l'éminent magazine Forbes:
Last month, President Obama repeated an often-recited line that women “make 77 cents for every dollar a man earns” and that “a woman deserves equal pay for equal work.” This isn’t a new argument; politicians and others have used these types of statements for years to vilify big businesses as anti-women. Over a decade ago when she was a senator, Hillary Clinton attempted to pass the “paycheck protection act,” claiming it was un-American for firms to discriminate against women.
But this is misleading. The statistic Obama cites is only the average difference between men and women, across all jobs. It doesn’t control for the types of job, the number of hours worked or for time taken off (to raise children, for example).
If you insist that the gender wage gap is a result of discrimination against women, here are a few other claims that must be equally true. By the same logic, young men are discriminated against in favor of young women. Women in their 20s without children out-earn men by as much as $1.08 to every dollar, according to some estimates. It must also be true that white men are discriminated against in favor of Asian-American men, who earn over 5 percent more than white men. To claim either of these as discrimination would be ridiculous, though, right? There are differences in job types, education levels, hours worked, and other factors that lead to these wage differentials. But these factors are just as responsible for the overall difference in wages between men and women.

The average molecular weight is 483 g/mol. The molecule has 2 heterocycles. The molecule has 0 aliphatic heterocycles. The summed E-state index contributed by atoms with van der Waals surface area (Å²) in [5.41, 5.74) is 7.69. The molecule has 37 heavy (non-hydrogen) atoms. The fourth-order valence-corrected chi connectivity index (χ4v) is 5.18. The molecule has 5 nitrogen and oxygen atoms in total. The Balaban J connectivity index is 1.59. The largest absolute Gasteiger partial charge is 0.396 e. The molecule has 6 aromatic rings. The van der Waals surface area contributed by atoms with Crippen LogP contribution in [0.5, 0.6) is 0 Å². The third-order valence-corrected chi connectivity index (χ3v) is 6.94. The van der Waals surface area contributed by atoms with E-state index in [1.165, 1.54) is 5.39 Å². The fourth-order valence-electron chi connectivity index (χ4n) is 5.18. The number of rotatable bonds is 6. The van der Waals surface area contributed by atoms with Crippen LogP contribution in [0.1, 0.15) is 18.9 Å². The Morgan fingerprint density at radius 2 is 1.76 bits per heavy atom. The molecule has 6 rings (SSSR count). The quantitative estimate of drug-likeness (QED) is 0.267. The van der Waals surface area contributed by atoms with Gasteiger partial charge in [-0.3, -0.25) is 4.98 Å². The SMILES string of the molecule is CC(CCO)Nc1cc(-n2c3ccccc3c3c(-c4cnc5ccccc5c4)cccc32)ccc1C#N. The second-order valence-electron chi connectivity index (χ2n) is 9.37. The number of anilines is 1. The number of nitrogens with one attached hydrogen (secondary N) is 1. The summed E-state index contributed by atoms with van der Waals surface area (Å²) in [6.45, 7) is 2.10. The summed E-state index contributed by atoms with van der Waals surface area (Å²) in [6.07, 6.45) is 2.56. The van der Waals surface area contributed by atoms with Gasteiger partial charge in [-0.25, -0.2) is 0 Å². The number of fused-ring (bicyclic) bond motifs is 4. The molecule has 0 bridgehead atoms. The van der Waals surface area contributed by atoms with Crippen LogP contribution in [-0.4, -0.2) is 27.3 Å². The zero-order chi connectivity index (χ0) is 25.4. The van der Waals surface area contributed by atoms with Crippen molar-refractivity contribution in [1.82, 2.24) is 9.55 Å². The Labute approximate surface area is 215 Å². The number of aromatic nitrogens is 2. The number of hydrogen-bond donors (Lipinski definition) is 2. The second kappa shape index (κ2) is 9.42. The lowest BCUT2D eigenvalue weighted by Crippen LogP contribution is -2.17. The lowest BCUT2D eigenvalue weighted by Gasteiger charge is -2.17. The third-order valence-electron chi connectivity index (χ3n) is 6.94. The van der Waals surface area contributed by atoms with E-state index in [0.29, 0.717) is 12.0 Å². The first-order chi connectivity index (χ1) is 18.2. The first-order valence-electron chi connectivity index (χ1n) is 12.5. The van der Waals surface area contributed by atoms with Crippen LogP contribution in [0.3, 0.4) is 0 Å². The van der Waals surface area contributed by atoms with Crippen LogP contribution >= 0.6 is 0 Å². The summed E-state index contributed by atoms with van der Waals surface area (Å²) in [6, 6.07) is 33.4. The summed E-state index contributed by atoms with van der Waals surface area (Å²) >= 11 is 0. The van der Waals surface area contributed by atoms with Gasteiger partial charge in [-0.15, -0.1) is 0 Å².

Once you control for factors such as college major, time off of the labor force to raise children, and hours worked per week, the gender wage gap essentially disappears. A big part of the difference in pay is due to the choice of jobs: women choose to enter career fields that pay less than those that men choose. Women are still more likely to be Kindergarten teachers while men are more likely to work in finance. In short, firms aren’t discriminating against women. The reality remains that women, on average, do earn less than men. But to blame it on discrimination is misguided.
Solutions to the gender wage gap aren’t simple. Taking time off from a job, or working fewer hours, will reduce one’s earning potential, but many people (rightly) relish the opportunity to take time off to raise children. There are no easy policy recommendations to deal with the loss of earning power for those who take time off to raise children. But there is one thing we can do that would decrease the gender wage gap with no negative consequences: ensure that women are encouraged to pursue work in high-paying industries.